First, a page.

Countering aggressive moves in the South China Sea with China building air strips in shallow reefs of the Spratly Islands, 54-year-old President Barack Obama decided to lift a 50-year-old arms embargo with Vietnam. Losing a 10-year-long bloody war with North Vietnam April 30, 1975, the U.S. lost over 58,303 U.S. soldiers, more thaN 10% of the 536,100 troops drafted into the conflict. Despite claiming to bury the hatchet 41-years after ending the conflict, Obama plays a dangerous game of chicken with China, hoping lifting an arms embargo against Vietnam’s communist government establishes closer ties with the U.S. Trying the same strategy in Cuba, there’s far less at stake ending the 50-year-old embargo against Cuba dating back to Castro’s 1959 Cuban Revolution, establishing a Marist government only 90 miles from Key West. There’s far less at stake in Cuba, than trying to interfere with Hanoi’s close relationship with Beijing.
U.S. arms suppliers would like nothing more than opening up new markets in Vietnam, despite geopolitical concerns, pitting the U.S. against China in the South China Sea. Raising objections about China building military instillations in the Spratly Islnads has plunged U.S.-China relations into the lowest point since the Cold War. While Obama claims he wants to end the Cold War selling arms to Vietnam, it does exactly the opposite. Raising talk in Moscow and Beijing of nuclear saber rattling, Obama wants to install Lockheed-Martin Aegis-type missile defense systems in South Korea and Europe. Going operational with Aegis Ballistic Missile Defense in Romania May 12 sent Russian President Vladimir Putin in a fit, promising a new arms race in the region. Responding to Putin’s objections, Obama insists U.S. missile defense attempts to counter Iranian and North Korean threats. Putin doesn’t buy Obama’s excuse, sending U.S.-Russian relations to Cold War lows.
Vietnam’s President Tran Dai Quang doesn’t forget for one second the over 1 million North Vietnamese and Viet Cong killed during the protracted War in Indochina, begun in 1955 when Ho Chi Minh fought against French Colonial rule. Quang doesn’t forget President Lyndon Johnson’s Aug. 10, 1964 Gulf of Tonkin Resolution, following a dubious account of the U.S. Maddox being attacked Aug. 2 and Aug. 4, 1964 by North Vietnamese patrol boats. Johnson’s Defense Secretary Robert McNamara admitted that the Aug. 4, 1964 incident never happened, essentially confessing there was no real attack prompting Johnson’s escalation to the war. “At this stage, both sides have developed a level of trust and cooperation, including between our militaries, that is reflective of common interests and mutual respect,” said Obama, alluding to “common interests” in containing China in the South China Sea. Obama’s kidding himself about splitting Beijing from Hanoi.
Like Cuba, Vietnam remains a one-party communist state, with no plans, other than token acts, to move toward democracy or, more importantly, correcting human rights abuses. Calling Vietnam “former enemies turned friends,” Obama looks to add to former President Bill Clinton’s attempt to normalize relations. Meeting with Quang in Ho Chi Minh City, formerly Saigon, is a bitter reminder of the U.S.’s brutal defeat April 30, 1975. Johnson escalated the Vietnam War, creating one of the most divisive periods in American history, ending his presidency Jan. 20, 1969, with some of the lowest approval ratings in U.S. history. Johnson’s National Security Team, led by McGeorge Bundy and McNamara, insisted Vietnam was the pivotal battle against Soviet global expansionism. None of Johnson’s team talked about Vietnam’s longstanding struggle against French and American colonial rule, only about the twilight struggle against Soviet communism.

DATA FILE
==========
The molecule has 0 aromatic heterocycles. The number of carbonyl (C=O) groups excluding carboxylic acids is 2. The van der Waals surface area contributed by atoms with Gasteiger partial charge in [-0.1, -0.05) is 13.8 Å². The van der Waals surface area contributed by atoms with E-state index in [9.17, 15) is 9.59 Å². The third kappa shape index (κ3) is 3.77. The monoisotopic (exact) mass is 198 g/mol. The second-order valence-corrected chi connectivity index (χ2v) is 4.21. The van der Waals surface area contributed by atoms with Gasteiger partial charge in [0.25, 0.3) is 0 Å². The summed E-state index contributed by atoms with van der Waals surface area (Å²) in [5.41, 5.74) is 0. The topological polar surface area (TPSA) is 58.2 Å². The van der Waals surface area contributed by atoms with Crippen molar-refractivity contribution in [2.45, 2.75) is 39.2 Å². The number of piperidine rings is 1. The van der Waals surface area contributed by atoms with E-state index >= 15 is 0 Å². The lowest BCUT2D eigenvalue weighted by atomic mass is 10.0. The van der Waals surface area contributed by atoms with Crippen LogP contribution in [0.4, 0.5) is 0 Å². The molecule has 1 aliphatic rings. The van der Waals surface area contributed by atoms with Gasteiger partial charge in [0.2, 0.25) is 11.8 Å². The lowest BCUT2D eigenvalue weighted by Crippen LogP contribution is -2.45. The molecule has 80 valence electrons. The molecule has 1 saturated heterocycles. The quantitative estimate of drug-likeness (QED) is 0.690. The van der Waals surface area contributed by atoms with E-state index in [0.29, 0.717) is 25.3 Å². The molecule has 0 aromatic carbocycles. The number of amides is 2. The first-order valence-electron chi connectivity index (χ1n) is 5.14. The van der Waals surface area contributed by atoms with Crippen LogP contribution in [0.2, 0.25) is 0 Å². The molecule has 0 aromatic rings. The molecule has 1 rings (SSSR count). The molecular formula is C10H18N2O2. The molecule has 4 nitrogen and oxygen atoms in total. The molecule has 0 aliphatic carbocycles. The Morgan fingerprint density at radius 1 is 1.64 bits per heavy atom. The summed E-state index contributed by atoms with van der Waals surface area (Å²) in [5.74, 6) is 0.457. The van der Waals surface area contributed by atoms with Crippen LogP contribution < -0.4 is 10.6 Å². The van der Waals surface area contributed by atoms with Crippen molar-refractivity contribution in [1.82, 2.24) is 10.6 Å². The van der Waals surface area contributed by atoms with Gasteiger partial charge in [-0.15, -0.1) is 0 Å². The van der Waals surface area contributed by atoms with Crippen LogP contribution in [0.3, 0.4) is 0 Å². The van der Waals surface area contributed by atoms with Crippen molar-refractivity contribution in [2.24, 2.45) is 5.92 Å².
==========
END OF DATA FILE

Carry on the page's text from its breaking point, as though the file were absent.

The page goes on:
Making deals with Vietnam, Obama continues the same Cold War fervor that leaves U.S.-Russian relations at their lowest point since the Oct. 16-28, 1962 Cuban Missile Crisis. Establishing arms sales with Vietnam antagonizes the Kremlin, currently battling the U.S.-Saudi-Turkey proxy war in Syria. While claiming to seek an end to the five-year-old end to the Syrian War, Obama’s policy backing regime change in Damascus directly opposes Moscow and Iran. Backing the Saudi-funded proxy war against Syrian President Bashar al-Assad, Obama’s made it difficult for the U.S. to improve relations with Moscow. Today’s suicide bombing by the Islamic State of Iraq and Syria [ISIS] killing 100 against al-Assad’s government in Tartus, shows how Obama’s foreign policy backs ISIS. Instead of joining Putin and Iran in restoring order to Syria, Obama continues to back the Saudi-Turk proxy war causing over 250,000 deaths and millions of refugees.
Selling arms to Vietnam does nothing to improve relations with Moscow, making a bad situation worse. While there’s nothing wrong with continuing to normalize relations with Vietnam, Obama’s foreign policy works at cross-purposes in Asia and Middle East. Obama has the perfect opportunity in the Middle East and Asia to get on the same page as Putin but instead chooses to worsen U.S.-Russian relations. Installing missile defense in Romania or Poland does nothing to contain a growing Russian conventional military threat. Since Putin invaded Crimea March 1, 2014, Obama has done nothing but antagonize Putin. If the U.S. wants to avoid pouring endless dollars into NATO, stabilize the Mideast or improve its leverage in Asia, it needs to improve relations with Moscow. Installing missile defense systems in Asia or Europe or battling Moscow in Syria only makes stabilizing today’s geopolitics more complicated, calling for a change in U.S. foreign policy.
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